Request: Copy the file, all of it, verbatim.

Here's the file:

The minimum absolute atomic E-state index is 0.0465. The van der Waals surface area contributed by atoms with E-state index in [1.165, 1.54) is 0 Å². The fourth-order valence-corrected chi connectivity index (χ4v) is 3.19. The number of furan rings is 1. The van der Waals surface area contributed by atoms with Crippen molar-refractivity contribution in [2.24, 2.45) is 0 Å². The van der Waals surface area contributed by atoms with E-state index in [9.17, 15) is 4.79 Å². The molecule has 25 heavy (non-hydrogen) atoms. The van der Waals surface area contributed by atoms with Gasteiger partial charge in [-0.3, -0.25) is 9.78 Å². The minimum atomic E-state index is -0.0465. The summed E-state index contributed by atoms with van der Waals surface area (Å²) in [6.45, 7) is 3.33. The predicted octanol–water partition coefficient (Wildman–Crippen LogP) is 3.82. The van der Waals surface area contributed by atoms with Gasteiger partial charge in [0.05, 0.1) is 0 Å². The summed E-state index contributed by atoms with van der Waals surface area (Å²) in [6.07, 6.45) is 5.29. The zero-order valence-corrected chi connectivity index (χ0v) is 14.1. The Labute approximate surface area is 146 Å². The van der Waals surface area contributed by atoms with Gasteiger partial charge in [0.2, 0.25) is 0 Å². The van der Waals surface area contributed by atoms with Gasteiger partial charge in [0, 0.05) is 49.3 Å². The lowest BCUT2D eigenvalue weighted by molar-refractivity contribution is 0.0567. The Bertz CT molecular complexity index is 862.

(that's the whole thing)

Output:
The minimum absolute atomic E-state index is 0.0465. The van der Waals surface area contributed by atoms with E-state index in [1.165, 1.54) is 0 Å². The fourth-order valence-corrected chi connectivity index (χ4v) is 3.19. The number of furan rings is 1. The van der Waals surface area contributed by atoms with Crippen molar-refractivity contribution in [2.24, 2.45) is 0 Å². The van der Waals surface area contributed by atoms with E-state index in [9.17, 15) is 4.79 Å². The molecule has 25 heavy (non-hydrogen) atoms. The van der Waals surface area contributed by atoms with Gasteiger partial charge in [-0.3, -0.25) is 9.78 Å². The minimum atomic E-state index is -0.0465. The summed E-state index contributed by atoms with van der Waals surface area (Å²) in [6.45, 7) is 3.33. The predicted octanol–water partition coefficient (Wildman–Crippen LogP) is 3.82. The van der Waals surface area contributed by atoms with Gasteiger partial charge in [0.05, 0.1) is 0 Å². The summed E-state index contributed by atoms with van der Waals surface area (Å²) in [6.07, 6.45) is 5.29. The zero-order valence-corrected chi connectivity index (χ0v) is 14.1. The Labute approximate surface area is 146 Å². The van der Waals surface area contributed by atoms with Gasteiger partial charge in [0.2, 0.25) is 0 Å². The van der Waals surface area contributed by atoms with Gasteiger partial charge in [0, 0.05) is 49.3 Å². The lowest BCUT2D eigenvalue weighted by molar-refractivity contribution is 0.0567. The Bertz CT molecular complexity index is 862.